|Dataset full name:
||American Community Survey
||The American Community Survey (ACS) is an annual survey conducted by the U.S. Census Bureau that collects information on a sample drawn from the U.S. institutionalized and non-institutionalized populations and Puerto Rico (Puerto Rico Community Survey – PRCS) The survey covers a broad range of topics including: age, sex, race, family and relationships, income and benefits, health insurance, education, veteran status, disabilities, as well as housing characteristics. The ACS surveys approximately 3 million addresses in the United States annually, as well as a 2.5 percent sample of the population living in group quarters and 36,000 addresses in Puerto Rico. In 2010, pooled years of the ACS replaced the decennial Census long form. The objective of ACS is to provide federal, state and local governments with up to date information help to plan investments and services.
||Nationally Representative, Institutionalized Population, Census Bureau, Survey, Local Data
||U.S. Census Bureau
||Health conditions/Disability measures
||Visual disability, Hearing disability, Ambulatory disability, Cognitive disability, Self-care disability, Independent living disability, Veterans service connected disability (and rating)
||Measures/outcomes of interest
||Employment, Income, Poverty, Occupation, SSA program participation, Housing & household characteristics, Transportation (commuting), Health insurance
||Households, Institutionalized & Non-Institutionalized Group Quarters
||Annual Public Use Microdata Sample (PUMS) contains approximately 3 million person records (since 2005)
|Unit of Observation
||Individual & household
||U.S. (ACS), and Puerto Rico (PRCS)
||U.S. and state levels, some larger counties, Public Use Microdata Areas (PUMAs): 100,000 total population minimum
|Data Collection Mode
||Multi-modal in the following order:
1. Internet survey (notification via postal mail with link and login)
2. Mail paper survey (sent to internet non-respondents)
3. Telephone (CATI) (follow-up of mail non-respondents)
4. In-person interview (follow-up of a sample of remaining non-respondents)
||2000 - present
|Data Collection Frequency
||Strengths and limitations
||Current data, includes institutionalized population (2006 onward). Very high response rate (95.8% in 2015). Can develop estimates at the local level (e.g., county, MSA). ACS PUMS files available as single year as well as 3 and 5 year combined files. The multi-year files provide a larger sample to work with for greater precision.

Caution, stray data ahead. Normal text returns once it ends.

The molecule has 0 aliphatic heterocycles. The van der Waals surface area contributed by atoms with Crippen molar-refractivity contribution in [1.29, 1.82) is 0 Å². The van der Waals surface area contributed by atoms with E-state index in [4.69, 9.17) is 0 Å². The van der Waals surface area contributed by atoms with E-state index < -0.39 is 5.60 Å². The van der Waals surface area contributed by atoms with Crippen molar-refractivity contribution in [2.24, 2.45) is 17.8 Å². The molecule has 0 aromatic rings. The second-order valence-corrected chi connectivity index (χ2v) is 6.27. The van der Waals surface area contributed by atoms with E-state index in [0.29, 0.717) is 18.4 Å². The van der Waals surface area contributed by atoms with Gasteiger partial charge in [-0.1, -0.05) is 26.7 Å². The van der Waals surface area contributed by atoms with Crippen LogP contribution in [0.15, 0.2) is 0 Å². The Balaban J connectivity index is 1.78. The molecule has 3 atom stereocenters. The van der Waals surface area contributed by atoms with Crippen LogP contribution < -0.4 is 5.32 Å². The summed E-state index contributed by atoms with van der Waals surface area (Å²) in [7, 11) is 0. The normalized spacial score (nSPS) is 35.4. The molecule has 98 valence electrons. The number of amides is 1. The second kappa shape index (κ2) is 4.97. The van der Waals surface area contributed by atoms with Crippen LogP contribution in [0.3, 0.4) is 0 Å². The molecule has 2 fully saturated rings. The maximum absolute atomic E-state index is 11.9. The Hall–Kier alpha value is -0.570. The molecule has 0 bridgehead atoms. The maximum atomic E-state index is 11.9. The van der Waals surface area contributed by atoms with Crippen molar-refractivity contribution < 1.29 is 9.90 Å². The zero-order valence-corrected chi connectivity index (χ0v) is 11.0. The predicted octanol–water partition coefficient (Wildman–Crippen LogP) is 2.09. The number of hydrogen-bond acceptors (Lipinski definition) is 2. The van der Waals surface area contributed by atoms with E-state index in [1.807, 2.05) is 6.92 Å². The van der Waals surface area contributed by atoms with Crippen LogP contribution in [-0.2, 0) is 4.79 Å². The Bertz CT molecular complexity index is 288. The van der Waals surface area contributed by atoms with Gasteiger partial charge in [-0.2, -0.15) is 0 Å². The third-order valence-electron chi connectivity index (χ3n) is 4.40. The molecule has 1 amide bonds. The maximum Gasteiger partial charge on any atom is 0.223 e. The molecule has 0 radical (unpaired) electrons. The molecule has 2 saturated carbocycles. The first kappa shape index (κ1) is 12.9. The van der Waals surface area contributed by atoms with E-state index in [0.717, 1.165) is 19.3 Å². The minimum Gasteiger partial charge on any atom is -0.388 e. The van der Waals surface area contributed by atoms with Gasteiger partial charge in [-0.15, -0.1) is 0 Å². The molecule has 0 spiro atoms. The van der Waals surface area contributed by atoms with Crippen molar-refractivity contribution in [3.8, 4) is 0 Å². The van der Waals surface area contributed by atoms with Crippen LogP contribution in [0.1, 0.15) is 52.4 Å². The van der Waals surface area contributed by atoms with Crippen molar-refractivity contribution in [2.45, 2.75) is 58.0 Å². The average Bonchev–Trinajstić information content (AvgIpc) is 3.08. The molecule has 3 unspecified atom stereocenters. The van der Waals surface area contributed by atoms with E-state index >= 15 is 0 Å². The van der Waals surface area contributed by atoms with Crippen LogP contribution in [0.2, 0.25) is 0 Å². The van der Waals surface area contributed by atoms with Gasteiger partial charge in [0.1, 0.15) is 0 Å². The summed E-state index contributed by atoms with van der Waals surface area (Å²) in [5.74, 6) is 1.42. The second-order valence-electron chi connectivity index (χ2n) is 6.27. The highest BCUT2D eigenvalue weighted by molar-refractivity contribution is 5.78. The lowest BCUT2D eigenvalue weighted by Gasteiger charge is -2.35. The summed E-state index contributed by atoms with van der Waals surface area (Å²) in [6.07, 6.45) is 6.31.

||Disability questions changed in 2008- complete break from prior years. No specific health conditions. Geographic specificity is limited to Census Bureau defined Public Use Microdata Areas (PUMAs) containing a minimum total population of 100,000, even in multi-year files. Change in sampling in 2005 results in non-comparable data prior to 2005
|Data Access Requirements
||Public Use Dataset
||U.S Census Bureau American Factfinder:http://factfinder.census.gov
|Dataset components (where applicable)
Housing unit records
(PUMS Data may be downloaded at the national or individual state level)
||ACS Design and Methodology (January 2014):
ACS Technical Documentation:
ACS PUMS Technical Documentation:
||Erickson, W. (2012, December). A Guide to Disability Statistics from the American Community Survey (2008 Forward). Cornell University, Ithaca, NY.
Brault, Matthew (2009) U.S. Census Bureau, Review of Changes to the Measurement of Disability in the 2008 American Community Survey.
Brault, Matthew, U.S. Census Bureau, American Community Survey Briefs, ACSBR/09-12, Disability Among the Working Age Population: 2008 and 2009, American Community Survey Briefs, September 2010.
He, Wan and Luke J. Larsen, U.S. Census Bureau, American Community Survey Reports, ACS-29, Older Americans With a Disability: 2008–2012, U.S. Government Printing Office, Washington, DC, 2014.